“Good-day, mate; fresh breeze this. Any shipping moving?”

The man in the smock leaned against a windlass as though for a gossip, and then cocked his head towards the sea.

Sussex Queen, Cap’n George, sailed an hour ago.”

“Any passengers, mate?”

“Lady and gen’leman, came in the coach yonder. Took a lot o’ stuff aboard.”

Isaac leaned heavily on his stick for a moment, one hand fumbling at the butts of the pistols under his coat. The fellow in the smock stared at him, and then went on talking, beating one heavy boot on the stone paving of the quay.

“Damned rough weather comin’. Rather be ashore meself than out in the Channel with this sou’wester.”

Isaac nodded, yet did not follow what the fellow said.

“You look cold, father; have a nip at the Royal Harry. What—” He stopped open-mouthed, for Isaac had turned, and was limping away towards the town. The sailor watched him curiously, thinking the old man in his dotage, and that he had wasted his pity on such a crab-apple. He saw Isaac cross the roadway and disappear up an alley that led towards the low cliffs above the beach.

Old Grimshaw’s body seemed like a dry leaf quivering in the wind as he forced his way forward against the growing gale. A haze of rain was drifting over the sea, yet far beyond the gray fringe thereof the vague whiteness of a sail showed above the foam. Isaac, breathless and half fainting, leaned upon his stick, and stared out over the waste of waters. The rain came beating on him, and the wind flicked the wet brim of his hat into his face. But still he stood there like some inexorable harbinger of evil, and cursed Bess and the ship that carried her towards the shores of France.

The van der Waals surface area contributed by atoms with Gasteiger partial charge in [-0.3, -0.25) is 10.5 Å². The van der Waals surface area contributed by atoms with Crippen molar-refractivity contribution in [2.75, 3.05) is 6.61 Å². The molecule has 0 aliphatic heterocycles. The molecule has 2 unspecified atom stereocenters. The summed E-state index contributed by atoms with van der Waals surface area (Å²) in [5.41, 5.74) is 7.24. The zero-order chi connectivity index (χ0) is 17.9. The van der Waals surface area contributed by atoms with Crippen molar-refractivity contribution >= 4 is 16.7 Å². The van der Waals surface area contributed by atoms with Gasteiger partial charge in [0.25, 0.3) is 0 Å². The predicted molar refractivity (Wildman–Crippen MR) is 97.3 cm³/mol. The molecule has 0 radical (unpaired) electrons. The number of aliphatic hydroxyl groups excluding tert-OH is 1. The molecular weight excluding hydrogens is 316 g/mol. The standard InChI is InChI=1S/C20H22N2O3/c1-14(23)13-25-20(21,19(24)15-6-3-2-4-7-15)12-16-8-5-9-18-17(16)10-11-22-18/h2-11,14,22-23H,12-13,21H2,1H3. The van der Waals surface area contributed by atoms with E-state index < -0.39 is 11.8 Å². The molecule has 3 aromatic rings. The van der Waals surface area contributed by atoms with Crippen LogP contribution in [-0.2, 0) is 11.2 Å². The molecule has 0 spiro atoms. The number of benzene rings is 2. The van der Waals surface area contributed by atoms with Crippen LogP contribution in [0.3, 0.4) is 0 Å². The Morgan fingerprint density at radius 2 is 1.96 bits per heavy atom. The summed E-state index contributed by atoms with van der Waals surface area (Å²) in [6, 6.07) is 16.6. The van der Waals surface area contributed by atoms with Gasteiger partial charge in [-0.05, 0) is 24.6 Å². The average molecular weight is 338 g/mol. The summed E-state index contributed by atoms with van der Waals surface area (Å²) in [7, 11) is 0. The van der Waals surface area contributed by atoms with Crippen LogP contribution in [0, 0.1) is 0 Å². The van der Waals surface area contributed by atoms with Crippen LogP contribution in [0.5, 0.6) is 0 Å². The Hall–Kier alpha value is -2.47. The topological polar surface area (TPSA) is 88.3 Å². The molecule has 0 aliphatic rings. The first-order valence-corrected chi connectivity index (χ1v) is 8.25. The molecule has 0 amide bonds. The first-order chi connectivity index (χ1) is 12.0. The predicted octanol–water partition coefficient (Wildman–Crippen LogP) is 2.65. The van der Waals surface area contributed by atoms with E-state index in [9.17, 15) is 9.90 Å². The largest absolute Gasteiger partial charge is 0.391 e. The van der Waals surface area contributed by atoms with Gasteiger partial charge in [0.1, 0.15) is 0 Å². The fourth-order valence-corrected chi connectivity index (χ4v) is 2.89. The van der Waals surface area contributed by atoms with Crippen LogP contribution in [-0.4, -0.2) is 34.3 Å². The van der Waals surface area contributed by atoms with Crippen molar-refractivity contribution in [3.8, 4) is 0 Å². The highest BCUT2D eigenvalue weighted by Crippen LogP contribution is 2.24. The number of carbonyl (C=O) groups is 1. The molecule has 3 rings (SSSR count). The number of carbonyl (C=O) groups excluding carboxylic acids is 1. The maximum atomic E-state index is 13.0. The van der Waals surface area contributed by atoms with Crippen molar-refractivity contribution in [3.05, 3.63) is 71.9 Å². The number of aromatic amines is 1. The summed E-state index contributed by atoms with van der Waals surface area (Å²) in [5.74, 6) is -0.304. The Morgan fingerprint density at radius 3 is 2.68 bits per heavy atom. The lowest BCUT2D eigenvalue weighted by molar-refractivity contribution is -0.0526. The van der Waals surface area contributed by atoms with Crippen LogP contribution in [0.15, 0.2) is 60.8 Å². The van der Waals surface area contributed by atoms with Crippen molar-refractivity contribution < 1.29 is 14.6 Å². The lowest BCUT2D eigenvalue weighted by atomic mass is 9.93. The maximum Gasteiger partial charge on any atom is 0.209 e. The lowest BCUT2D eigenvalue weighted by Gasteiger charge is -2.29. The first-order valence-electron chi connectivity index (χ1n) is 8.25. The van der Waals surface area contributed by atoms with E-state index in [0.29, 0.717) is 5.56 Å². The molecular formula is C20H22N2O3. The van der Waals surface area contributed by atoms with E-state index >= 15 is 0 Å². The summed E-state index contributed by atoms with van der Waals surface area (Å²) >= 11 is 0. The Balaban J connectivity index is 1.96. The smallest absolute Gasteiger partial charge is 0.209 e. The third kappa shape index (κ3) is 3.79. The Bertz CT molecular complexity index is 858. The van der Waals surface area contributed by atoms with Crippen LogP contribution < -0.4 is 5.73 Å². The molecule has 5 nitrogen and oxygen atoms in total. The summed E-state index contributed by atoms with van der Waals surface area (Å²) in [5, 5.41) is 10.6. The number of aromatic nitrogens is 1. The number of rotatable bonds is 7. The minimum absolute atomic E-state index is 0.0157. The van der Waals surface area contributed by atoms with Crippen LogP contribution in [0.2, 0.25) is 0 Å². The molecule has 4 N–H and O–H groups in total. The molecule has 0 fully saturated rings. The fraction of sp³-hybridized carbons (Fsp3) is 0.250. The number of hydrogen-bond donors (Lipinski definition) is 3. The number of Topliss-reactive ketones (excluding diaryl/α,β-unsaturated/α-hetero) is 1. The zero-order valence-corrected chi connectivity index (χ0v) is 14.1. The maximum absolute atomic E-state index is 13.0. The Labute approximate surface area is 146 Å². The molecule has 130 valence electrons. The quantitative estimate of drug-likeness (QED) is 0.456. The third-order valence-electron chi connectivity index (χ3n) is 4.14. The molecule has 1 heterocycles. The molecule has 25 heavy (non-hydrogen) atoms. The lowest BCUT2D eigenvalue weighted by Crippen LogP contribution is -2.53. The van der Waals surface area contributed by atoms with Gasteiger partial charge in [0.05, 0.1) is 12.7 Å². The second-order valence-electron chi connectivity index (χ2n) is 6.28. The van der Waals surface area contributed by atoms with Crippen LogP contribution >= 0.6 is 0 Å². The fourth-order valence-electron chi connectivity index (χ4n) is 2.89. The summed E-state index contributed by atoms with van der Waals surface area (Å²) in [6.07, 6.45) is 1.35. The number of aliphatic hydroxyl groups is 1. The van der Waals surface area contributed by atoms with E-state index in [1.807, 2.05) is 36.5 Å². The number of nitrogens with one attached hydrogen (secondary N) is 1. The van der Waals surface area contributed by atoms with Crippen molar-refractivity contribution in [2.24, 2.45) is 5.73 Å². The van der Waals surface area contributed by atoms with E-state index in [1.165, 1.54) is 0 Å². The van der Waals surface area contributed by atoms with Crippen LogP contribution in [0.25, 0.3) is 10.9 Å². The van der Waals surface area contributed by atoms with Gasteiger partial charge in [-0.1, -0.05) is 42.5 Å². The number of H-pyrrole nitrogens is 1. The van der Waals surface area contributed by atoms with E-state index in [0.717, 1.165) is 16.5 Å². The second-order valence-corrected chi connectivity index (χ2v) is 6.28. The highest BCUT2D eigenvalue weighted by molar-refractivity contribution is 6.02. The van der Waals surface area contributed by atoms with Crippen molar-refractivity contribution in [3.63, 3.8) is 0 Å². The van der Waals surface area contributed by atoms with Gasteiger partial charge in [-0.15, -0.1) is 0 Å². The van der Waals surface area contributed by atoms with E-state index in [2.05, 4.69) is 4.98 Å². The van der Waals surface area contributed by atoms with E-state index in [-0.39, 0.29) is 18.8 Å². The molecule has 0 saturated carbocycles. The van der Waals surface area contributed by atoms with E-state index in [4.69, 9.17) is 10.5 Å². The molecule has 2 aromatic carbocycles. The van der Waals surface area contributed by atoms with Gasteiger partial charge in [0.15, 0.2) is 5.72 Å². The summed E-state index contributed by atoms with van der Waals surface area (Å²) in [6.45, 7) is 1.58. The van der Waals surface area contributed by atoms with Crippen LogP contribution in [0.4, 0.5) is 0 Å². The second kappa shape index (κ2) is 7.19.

The storm that swept the Channel in the summer of 17—, was long remembered by the folk along the Sussex coast. Hail fell in many places, and fierce squalls of wind, like huge beasts galloping with the lesser herd, uprooted trees, sent chimneys crashing through the roofs, and scattered tiles in many a street. At one village the church-spire fell, and all along the coast ran the rumor of ships lost and fishing-vessels caught in the storm.

Off the French coast, and still tangled in the lifting fringes of the night, the Sussex Queen lay rolling heavily with the waves washing her lower decks. A squall had struck her soon after sundown, beaten down her masts, and left her drifting like a wounded gull with wings trailing in the water. Two men had been killed by the falling of the masts, and another washed overboard by a heavy sea. All through the night the pumps had been clanging, and water gushing from the brig’s black sides.

About two o’clock in the morning Captain George lurched down the short stairway leading to the poop-cabin. He was bleeding from a wound over the left temple and had the look of a man who was utterly unnerved. Moreover, he smelled of liquor, and his great raw hands trembled as he fumbled at the latch of the cabin door.

A ship’s lantern creaked and rocked from the beacon, throwing an uncertain light about the cabin. Ever and again the poop-windows were drenched and darkened by the waves that broke over the stern of the ship. Bess was half lying on her bunk, with her red cloak wrapped round her, Jeffray leaning against the bulkhead, with the St. Thomas à Kempis, that had been his father’s, open in his hand. Captain George looked at them as though half dazed, blood running down his face to soak into his ragged beard.